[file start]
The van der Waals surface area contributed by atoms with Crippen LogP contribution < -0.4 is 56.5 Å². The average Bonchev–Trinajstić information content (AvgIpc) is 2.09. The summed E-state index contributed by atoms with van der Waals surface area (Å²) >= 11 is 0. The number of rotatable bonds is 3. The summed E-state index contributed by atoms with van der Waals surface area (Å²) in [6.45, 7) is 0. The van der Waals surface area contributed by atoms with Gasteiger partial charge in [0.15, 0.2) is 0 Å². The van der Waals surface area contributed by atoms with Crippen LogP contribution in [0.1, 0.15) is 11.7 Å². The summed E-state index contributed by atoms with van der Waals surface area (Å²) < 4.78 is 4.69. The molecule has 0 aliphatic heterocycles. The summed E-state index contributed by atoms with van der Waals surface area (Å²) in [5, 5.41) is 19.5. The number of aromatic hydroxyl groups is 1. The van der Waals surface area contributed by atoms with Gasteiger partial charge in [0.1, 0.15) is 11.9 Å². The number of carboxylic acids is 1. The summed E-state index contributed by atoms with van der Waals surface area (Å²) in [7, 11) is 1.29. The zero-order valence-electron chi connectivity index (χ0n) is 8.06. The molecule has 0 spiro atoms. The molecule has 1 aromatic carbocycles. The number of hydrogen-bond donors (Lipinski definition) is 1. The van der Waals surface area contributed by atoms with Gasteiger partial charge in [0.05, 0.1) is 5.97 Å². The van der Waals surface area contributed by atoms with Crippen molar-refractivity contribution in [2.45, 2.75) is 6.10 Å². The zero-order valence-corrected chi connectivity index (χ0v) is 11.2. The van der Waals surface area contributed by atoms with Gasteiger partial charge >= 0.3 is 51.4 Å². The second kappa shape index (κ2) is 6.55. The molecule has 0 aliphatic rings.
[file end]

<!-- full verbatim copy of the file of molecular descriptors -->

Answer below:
The van der Waals surface area contributed by atoms with Crippen LogP contribution < -0.4 is 56.5 Å². The average Bonchev–Trinajstić information content (AvgIpc) is 2.09. The summed E-state index contributed by atoms with van der Waals surface area (Å²) >= 11 is 0. The number of rotatable bonds is 3. The summed E-state index contributed by atoms with van der Waals surface area (Å²) in [6.45, 7) is 0. The van der Waals surface area contributed by atoms with Gasteiger partial charge in [0.15, 0.2) is 0 Å². The van der Waals surface area contributed by atoms with Crippen LogP contribution in [0.1, 0.15) is 11.7 Å². The summed E-state index contributed by atoms with van der Waals surface area (Å²) < 4.78 is 4.69. The molecule has 0 aliphatic heterocycles. The summed E-state index contributed by atoms with van der Waals surface area (Å²) in [5, 5.41) is 19.5. The number of aromatic hydroxyl groups is 1. The van der Waals surface area contributed by atoms with Gasteiger partial charge in [0.1, 0.15) is 11.9 Å². The number of carboxylic acids is 1. The summed E-state index contributed by atoms with van der Waals surface area (Å²) in [7, 11) is 1.29. The zero-order valence-electron chi connectivity index (χ0n) is 8.06. The molecule has 0 spiro atoms. The molecule has 1 aromatic carbocycles. The number of hydrogen-bond donors (Lipinski definition) is 1. The van der Waals surface area contributed by atoms with Gasteiger partial charge in [0.05, 0.1) is 5.97 Å². The van der Waals surface area contributed by atoms with Crippen molar-refractivity contribution in [2.45, 2.75) is 6.10 Å². The zero-order valence-corrected chi connectivity index (χ0v) is 11.2. The van der Waals surface area contributed by atoms with Gasteiger partial charge >= 0.3 is 51.4 Å². The second kappa shape index (κ2) is 6.55. The molecule has 0 aliphatic rings.